We’re super introverted. So we don’t really look to the outside world when we are writing music. We have things that we like and bands we appreciate and stuff like that. But our influences don’t really come into play anymore. When you’ve been a band for a while, all of that kind of goes away. You just end up becoming this weird animal that is so introverted that you’re sort of influencing yourself in a way.
I’ve been listening to the album on repeat for a few weeks now. I’ve noticed there are some real diverse elements to the recent album. What were some of the main goals you wanted to achieve when recording?
Sorry, hold on one second. Sorry (laughs) I’m walking with some of the guys from the tour.
Oh ok, no worries, you’re fine (laughs).
We just wanted to make something that is exciting to play every night, that is exciting to hear back, [and] gets us amped to be a band. So we have really high standards when it comes to that sort of thing, so there’s always going to be a dynamic to what we do. There’s always going to be an ebb and flow, a different kind of sounding thing going on with our band. That is something we always take pride in.
And the album title itself it’s quite emotive. Were there any particular themes or inspirations behind it when you were writing the lyrics?
The title is a metaphor about life and about having to make sacrifices and I think we can all relate to that in some way. The song specifically, I wrote when I started going through some pretty heavy things at home. I had a dog die on me. A dog I cared about a lot. And I was holding my dog as she died and it affected me a lot. And I started to think about all the time I lost when I didn’t have her in my life. When I was travelling, when she was in the care of other people and I really regretted that time.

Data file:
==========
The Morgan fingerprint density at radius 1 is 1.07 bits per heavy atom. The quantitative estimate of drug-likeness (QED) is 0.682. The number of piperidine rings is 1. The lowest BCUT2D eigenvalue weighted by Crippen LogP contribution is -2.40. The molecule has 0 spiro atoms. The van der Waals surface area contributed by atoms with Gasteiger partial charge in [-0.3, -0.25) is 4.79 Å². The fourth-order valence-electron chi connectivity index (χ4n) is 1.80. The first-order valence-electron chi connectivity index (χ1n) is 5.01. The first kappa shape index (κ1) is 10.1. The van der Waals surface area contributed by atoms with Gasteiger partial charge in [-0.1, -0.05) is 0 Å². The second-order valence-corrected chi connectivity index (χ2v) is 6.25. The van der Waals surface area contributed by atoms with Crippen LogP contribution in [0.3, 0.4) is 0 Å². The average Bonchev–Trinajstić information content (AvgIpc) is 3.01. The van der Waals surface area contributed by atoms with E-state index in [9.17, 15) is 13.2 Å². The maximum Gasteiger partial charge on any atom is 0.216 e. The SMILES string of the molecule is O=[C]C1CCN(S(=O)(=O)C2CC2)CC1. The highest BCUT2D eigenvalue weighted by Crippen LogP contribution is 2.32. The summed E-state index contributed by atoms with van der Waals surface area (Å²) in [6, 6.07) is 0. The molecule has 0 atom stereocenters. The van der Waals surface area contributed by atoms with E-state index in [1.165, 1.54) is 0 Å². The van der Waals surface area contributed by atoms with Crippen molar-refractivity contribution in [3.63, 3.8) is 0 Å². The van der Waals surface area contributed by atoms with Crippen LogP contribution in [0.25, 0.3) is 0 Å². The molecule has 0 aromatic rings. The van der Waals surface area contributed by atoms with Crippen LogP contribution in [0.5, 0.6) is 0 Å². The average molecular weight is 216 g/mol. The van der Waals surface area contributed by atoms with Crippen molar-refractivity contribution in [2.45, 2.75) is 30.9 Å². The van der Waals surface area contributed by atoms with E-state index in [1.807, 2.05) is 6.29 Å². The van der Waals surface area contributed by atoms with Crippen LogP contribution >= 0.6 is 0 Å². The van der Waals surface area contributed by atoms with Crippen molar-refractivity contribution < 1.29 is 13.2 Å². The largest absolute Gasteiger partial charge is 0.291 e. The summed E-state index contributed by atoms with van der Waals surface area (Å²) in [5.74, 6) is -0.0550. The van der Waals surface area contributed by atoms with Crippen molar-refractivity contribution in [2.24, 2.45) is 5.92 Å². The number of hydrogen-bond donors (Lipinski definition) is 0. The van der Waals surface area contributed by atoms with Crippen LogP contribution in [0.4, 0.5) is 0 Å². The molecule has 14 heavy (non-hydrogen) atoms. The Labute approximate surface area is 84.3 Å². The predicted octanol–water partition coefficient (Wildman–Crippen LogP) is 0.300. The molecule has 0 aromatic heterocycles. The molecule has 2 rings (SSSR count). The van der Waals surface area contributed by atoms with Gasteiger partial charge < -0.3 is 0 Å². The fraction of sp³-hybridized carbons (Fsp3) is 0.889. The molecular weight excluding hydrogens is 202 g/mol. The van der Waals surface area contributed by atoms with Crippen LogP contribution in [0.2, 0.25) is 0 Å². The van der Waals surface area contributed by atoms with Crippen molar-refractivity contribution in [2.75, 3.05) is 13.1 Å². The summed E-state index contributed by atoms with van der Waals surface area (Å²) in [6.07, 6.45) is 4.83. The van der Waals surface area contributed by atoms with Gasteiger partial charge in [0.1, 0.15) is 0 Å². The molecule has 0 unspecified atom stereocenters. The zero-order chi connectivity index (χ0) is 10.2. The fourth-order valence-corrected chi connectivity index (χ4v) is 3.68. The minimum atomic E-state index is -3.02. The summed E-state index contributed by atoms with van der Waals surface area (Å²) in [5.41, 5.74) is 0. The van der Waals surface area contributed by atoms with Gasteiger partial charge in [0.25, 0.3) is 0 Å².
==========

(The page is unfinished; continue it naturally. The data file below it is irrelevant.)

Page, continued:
You’ve been around for quite a while now. What keeps Converge motivated after all these years?
The only motivation is the complex world we live in. The way I see it, if we can do something positive, and find a calling in life, something you are good at…something that can be a positive and you go for it. For me it’s music and art, for other people it could be being a mechanic, you know what I mean. But I think it’s all noble. I think if you’re doing something positive and you’re fucking making people smile or you’re doing just some fucking good in this world then it’s a noble thing that’s worth doing.
Yeah, for sure.
I think there’s too many selfish people involved in music and other aspects of life, you know?!
And when you talk about and are alluding to selfish people and music and stuff at the moment. In terms of the genre, is there anything good or bad that you see about it currently?
There’s just a tonne of stuff that is just corrupt. There’s a tonne of bands that just want to be popular, ‘ya know. But they don’t want to be good. They don’t want to be a positive. There have been a lot of musicians, there are a lot of artists, [and] a lot of people that want to feed their egos rather than their feed their soul. It’s a different animal. And I see that, when I see other bands that they’re transparent. Where I look at them and they’re not the same animal. And, that’s not a quality that is punk rock or hardcore. For me, it should be something that you love and something…I don’t know…it’s not about physical gain…I don’t know? [Or] about economic gain or inflaming an ego, it’s just about doing something right. You know that feeling you get in your chest when you doing something that…something that is selfless. That’s the feeling that I think that community should give you when you’re participating in it.